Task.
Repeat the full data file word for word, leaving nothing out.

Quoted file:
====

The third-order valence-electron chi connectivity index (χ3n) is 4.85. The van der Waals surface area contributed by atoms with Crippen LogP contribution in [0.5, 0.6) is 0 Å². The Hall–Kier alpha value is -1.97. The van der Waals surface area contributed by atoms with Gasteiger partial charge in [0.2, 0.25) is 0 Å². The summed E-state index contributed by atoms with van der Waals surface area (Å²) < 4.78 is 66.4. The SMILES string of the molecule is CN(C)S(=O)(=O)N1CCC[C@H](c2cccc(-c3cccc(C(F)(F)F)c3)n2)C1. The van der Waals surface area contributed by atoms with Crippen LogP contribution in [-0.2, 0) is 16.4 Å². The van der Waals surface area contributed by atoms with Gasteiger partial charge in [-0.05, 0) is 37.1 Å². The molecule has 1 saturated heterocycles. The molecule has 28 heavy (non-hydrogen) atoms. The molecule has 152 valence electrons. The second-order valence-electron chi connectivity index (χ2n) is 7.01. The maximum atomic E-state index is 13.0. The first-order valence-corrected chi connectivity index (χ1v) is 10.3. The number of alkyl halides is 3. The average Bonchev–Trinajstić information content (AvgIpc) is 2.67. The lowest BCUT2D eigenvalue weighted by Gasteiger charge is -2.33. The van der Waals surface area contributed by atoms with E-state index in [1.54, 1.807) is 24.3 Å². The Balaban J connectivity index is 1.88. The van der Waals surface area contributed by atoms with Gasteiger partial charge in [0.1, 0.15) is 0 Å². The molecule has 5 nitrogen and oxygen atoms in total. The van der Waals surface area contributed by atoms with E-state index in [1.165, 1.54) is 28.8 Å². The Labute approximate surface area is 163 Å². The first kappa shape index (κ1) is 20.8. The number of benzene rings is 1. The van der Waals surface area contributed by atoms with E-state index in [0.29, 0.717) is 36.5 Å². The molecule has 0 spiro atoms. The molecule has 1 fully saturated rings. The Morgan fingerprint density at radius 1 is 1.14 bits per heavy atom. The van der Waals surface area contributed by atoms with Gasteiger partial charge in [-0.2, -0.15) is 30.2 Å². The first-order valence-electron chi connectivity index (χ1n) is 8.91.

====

The third-order valence-electron chi connectivity index (χ3n) is 4.85. The van der Waals surface area contributed by atoms with Crippen LogP contribution in [0.5, 0.6) is 0 Å². The Hall–Kier alpha value is -1.97. The van der Waals surface area contributed by atoms with Gasteiger partial charge in [0.2, 0.25) is 0 Å². The summed E-state index contributed by atoms with van der Waals surface area (Å²) < 4.78 is 66.4. The SMILES string of the molecule is CN(C)S(=O)(=O)N1CCC[C@H](c2cccc(-c3cccc(C(F)(F)F)c3)n2)C1. The van der Waals surface area contributed by atoms with Crippen LogP contribution in [-0.2, 0) is 16.4 Å². The van der Waals surface area contributed by atoms with Gasteiger partial charge in [-0.05, 0) is 37.1 Å². The molecule has 1 saturated heterocycles. The molecule has 28 heavy (non-hydrogen) atoms. The molecule has 152 valence electrons. The second-order valence-electron chi connectivity index (χ2n) is 7.01. The maximum atomic E-state index is 13.0. The first-order valence-corrected chi connectivity index (χ1v) is 10.3. The number of alkyl halides is 3. The average Bonchev–Trinajstić information content (AvgIpc) is 2.67. The lowest BCUT2D eigenvalue weighted by Gasteiger charge is -2.33. The van der Waals surface area contributed by atoms with E-state index in [1.54, 1.807) is 24.3 Å². The Balaban J connectivity index is 1.88. The van der Waals surface area contributed by atoms with Gasteiger partial charge in [0.1, 0.15) is 0 Å². The molecule has 5 nitrogen and oxygen atoms in total. The van der Waals surface area contributed by atoms with E-state index in [1.165, 1.54) is 28.8 Å². The Labute approximate surface area is 163 Å². The first kappa shape index (κ1) is 20.8. The number of benzene rings is 1. The van der Waals surface area contributed by atoms with E-state index in [0.29, 0.717) is 36.5 Å². The molecule has 0 spiro atoms. The molecule has 1 fully saturated rings. The Morgan fingerprint density at radius 1 is 1.14 bits per heavy atom. The van der Waals surface area contributed by atoms with Gasteiger partial charge in [-0.2, -0.15) is 30.2 Å². The first-order valence-electron chi connectivity index (χ1n) is 8.91.